Blood stains. No cleaning product advertises that it contains blood. Yet Christians sing of being washed in Jesus’ blood.
There is a fountain filled with blood,
Drawn from Immanuel’s veins
And sinners plunged beneath that flood
Lose all their guilty stains. — William Cowper
Now there’s a truly unpleasant image. Hardly anything makes me want to wash my hands faster than handling raw meat and getting the blood on them. If sinners are plunged into a fountain of blood, it might cleanse their guilt, but they’ll never get their clothes clean!
To understand the imagery of being washed in the blood of Jesus, we need to consider both the connection between blood and cleansing in the Bible and the role of blood in our own bodies.… Read the rest
God is the God of everyone and calls everyone to rejoice in him. The Bible clearly teaches that from beginning to end, but people have often had trouble accepting it.
At one point, God confided in Abraham that he intended to investigate Sodom’s evil. Abraham knew well their wickedness, but prayed for whatever righteous people lived there, declaring, “Will not the judge of all the earth do right?” (Genesis 18:19).
But the nation of Israel ignored God for centuries as they pursued other gods. Then, purged of that sin, they came to regard God as exclusively their own.
Heaven is God’s throne, and the earth is his footstool (Isaiah 66:1). By grace, we have not only been raised with Christ, but seated in the heavens (Ephesians 2:6). Scripture commands us to seek what is in the heavens with Christ (Colossians 3:1). So isn’t the earth properly our footstool, too?
When I was growing up, we had some easy chairs in the living room with matching footstools. Those footstools were fairly substantial pieces of furniture. We could sit on them.
But now, most of my chairs are recliners. I pull on a lever, and the footstool rises from the front of the chair.… Read the rest
Jesus had a way of saying offensive things. At least if you stop to think about them.
In Matthew’s gospel, the first words out of Jesus’ mouth as a preacher called people to repent (Matthew 4:17). Next, he began the Beatitudes by proclaiming blessings for spiritual poverty (Matthew 5:3).
What does “poor in spirit” mean? The Greek for “poor” is ptochos, which means destitute of wealth, influence, position, or honor. Reduced to beggary. Now, he wasn’t making a virtue of being broke. He didn’t invite scorn for the rich. After all, he specified poor in spirit.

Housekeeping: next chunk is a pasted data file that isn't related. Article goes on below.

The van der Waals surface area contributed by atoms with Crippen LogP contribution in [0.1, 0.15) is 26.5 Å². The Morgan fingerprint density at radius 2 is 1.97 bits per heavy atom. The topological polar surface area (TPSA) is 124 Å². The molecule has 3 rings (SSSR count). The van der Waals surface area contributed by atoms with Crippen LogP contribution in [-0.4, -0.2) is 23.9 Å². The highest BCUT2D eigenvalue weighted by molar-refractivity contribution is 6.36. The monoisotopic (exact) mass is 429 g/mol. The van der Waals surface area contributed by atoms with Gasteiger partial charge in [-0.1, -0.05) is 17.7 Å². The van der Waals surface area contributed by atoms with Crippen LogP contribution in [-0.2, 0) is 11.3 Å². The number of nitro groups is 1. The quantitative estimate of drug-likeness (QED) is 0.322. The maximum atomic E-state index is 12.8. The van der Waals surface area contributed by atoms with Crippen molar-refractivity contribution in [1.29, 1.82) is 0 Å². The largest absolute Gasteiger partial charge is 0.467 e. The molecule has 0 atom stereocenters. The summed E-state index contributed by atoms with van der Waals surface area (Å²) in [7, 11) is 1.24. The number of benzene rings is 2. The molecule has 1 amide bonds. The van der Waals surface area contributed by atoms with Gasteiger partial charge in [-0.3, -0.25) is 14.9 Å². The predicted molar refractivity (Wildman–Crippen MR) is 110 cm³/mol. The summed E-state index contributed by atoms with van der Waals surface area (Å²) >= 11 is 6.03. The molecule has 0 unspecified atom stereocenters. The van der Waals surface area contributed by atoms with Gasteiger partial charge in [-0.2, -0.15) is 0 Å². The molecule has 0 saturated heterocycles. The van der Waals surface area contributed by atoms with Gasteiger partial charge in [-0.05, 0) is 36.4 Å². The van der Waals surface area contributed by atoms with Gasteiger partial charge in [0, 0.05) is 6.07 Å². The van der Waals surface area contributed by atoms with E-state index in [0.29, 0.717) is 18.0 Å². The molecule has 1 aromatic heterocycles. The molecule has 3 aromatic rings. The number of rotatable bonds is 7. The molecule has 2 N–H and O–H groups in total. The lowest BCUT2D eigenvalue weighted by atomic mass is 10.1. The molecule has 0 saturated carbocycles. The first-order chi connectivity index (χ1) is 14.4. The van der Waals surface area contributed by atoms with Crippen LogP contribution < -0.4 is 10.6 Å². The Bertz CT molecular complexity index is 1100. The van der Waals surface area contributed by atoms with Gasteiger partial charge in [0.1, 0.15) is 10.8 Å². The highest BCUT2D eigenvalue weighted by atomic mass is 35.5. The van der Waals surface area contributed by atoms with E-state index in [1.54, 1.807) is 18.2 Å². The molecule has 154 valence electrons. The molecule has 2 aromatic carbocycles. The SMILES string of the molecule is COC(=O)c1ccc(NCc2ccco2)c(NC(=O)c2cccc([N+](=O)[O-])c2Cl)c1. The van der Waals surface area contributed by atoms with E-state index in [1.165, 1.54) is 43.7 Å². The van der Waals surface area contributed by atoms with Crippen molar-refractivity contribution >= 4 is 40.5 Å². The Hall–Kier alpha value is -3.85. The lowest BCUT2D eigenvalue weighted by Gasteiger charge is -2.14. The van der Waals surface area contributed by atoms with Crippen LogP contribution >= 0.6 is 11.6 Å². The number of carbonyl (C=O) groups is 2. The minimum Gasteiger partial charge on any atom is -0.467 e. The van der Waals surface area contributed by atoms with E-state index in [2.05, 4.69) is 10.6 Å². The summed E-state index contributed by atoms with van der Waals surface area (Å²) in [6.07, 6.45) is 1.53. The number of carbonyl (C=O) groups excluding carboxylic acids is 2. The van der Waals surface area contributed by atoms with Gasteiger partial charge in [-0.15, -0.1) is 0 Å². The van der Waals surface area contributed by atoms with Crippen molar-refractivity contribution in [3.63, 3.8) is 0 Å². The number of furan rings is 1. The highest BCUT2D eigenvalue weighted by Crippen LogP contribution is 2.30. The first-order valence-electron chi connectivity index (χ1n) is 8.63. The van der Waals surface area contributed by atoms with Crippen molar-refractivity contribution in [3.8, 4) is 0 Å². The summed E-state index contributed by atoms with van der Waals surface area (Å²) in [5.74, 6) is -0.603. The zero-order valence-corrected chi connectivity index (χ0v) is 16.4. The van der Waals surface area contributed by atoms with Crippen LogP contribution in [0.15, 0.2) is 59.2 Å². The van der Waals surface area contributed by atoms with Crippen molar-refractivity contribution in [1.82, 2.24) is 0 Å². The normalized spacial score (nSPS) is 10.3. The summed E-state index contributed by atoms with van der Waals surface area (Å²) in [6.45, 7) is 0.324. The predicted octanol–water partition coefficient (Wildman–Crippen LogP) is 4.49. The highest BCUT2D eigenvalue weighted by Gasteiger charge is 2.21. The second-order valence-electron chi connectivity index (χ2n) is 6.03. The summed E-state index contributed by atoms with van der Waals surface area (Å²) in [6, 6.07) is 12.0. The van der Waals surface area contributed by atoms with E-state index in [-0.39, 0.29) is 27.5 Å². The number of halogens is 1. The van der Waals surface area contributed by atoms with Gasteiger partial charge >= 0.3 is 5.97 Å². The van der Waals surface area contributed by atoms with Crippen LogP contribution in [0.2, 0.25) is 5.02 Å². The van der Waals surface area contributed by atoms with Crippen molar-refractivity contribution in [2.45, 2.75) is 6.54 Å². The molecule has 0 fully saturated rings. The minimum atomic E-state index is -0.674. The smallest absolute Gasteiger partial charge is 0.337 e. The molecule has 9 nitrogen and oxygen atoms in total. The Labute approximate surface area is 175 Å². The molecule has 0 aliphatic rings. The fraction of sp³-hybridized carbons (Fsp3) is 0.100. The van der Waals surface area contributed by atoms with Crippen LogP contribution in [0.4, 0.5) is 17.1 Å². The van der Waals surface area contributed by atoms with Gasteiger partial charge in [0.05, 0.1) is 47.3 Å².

As one of Jesus’ last words to his disciples before his arrest, he said, “I am the vine; you are the branches. If a man remains in me and I in him, he will bear much fruit. Apart from me you can do nothing” (John 15:5).
He didn’t mean apart from him we can’t bear fruit. He meant we can do nothing.
He didn’t just mean his followers. He meant anyone at all.
Consider the simple act of sitting in a chair reading a book. “Through him [Jesus, the Word of God who is God] all things were made; without him nothing was made that was made” (John 1:3).… Read the rest
Proverbs 31 ends with a description of a virtuous wife. More than one Christian woman has confessed a love-hate relationship with that chapter. Men have their own frustrations with it.
Here is a caricature that captures the problem: this wonderful woman possesses every virtue. She effortlessly runs the household. And a prosperous business. Everyone respects her. Her husband adores her, but he spends all his time hanging around the city gate chattering with his buddies.
Many women look at her in frustration, because some of her stellar characteristics are completely absent from their lives. Many men look at her in frustration because their own wives fall so far short of that ideal.… Read the rest
Religion and church seem so intertwined that many of us consider those terms pretty much interchangeable. The New Testament, among other things, has a lot to say about the church. The Greek for church, ekklesia, occurs 115 times (including three as “assembly”).
Wouldn’t it stand to reason that it would also have a lot to say about religion? That word, threshkeia, appears only four times, once as “worshiping.” “Religious,” threshkos, appears once.
Religion in modern discourse
“What religion are you?” I have been asked that more than once, and when I have said, “Christian,” the person asking has always been disappointed.… Read the rest